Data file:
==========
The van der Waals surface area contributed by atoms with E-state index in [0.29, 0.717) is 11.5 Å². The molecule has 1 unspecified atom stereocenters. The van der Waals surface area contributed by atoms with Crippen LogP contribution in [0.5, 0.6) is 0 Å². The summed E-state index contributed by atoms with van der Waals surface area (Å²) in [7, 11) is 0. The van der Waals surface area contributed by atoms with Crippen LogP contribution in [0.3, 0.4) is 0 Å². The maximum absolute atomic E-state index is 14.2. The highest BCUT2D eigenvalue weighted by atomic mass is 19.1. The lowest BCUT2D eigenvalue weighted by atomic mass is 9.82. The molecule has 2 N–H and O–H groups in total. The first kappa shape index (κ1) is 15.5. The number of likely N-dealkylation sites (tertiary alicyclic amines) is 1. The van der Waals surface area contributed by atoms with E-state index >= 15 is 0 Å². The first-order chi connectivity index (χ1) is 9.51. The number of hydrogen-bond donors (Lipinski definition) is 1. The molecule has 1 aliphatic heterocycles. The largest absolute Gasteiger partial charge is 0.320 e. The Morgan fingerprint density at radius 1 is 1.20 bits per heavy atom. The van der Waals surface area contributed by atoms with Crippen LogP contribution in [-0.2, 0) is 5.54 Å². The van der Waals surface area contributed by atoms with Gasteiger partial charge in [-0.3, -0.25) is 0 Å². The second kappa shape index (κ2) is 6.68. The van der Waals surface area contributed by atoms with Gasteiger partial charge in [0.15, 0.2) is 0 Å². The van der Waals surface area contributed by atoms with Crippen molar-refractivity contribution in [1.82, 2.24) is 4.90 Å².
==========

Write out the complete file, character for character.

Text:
The van der Waals surface area contributed by atoms with E-state index in [0.29, 0.717) is 11.5 Å². The molecule has 1 unspecified atom stereocenters. The van der Waals surface area contributed by atoms with Crippen LogP contribution in [0.5, 0.6) is 0 Å². The summed E-state index contributed by atoms with van der Waals surface area (Å²) in [7, 11) is 0. The van der Waals surface area contributed by atoms with Crippen LogP contribution in [0.3, 0.4) is 0 Å². The maximum absolute atomic E-state index is 14.2. The highest BCUT2D eigenvalue weighted by atomic mass is 19.1. The lowest BCUT2D eigenvalue weighted by atomic mass is 9.82. The molecule has 2 N–H and O–H groups in total. The first kappa shape index (κ1) is 15.5. The number of likely N-dealkylation sites (tertiary alicyclic amines) is 1. The van der Waals surface area contributed by atoms with E-state index >= 15 is 0 Å². The first-order chi connectivity index (χ1) is 9.51. The number of hydrogen-bond donors (Lipinski definition) is 1. The molecule has 1 aliphatic heterocycles. The largest absolute Gasteiger partial charge is 0.320 e. The Morgan fingerprint density at radius 1 is 1.20 bits per heavy atom. The van der Waals surface area contributed by atoms with Crippen LogP contribution in [-0.2, 0) is 5.54 Å². The van der Waals surface area contributed by atoms with Gasteiger partial charge in [-0.3, -0.25) is 0 Å². The second kappa shape index (κ2) is 6.68. The van der Waals surface area contributed by atoms with Gasteiger partial charge in [0.15, 0.2) is 0 Å². The van der Waals surface area contributed by atoms with Crippen molar-refractivity contribution in [1.82, 2.24) is 4.90 Å².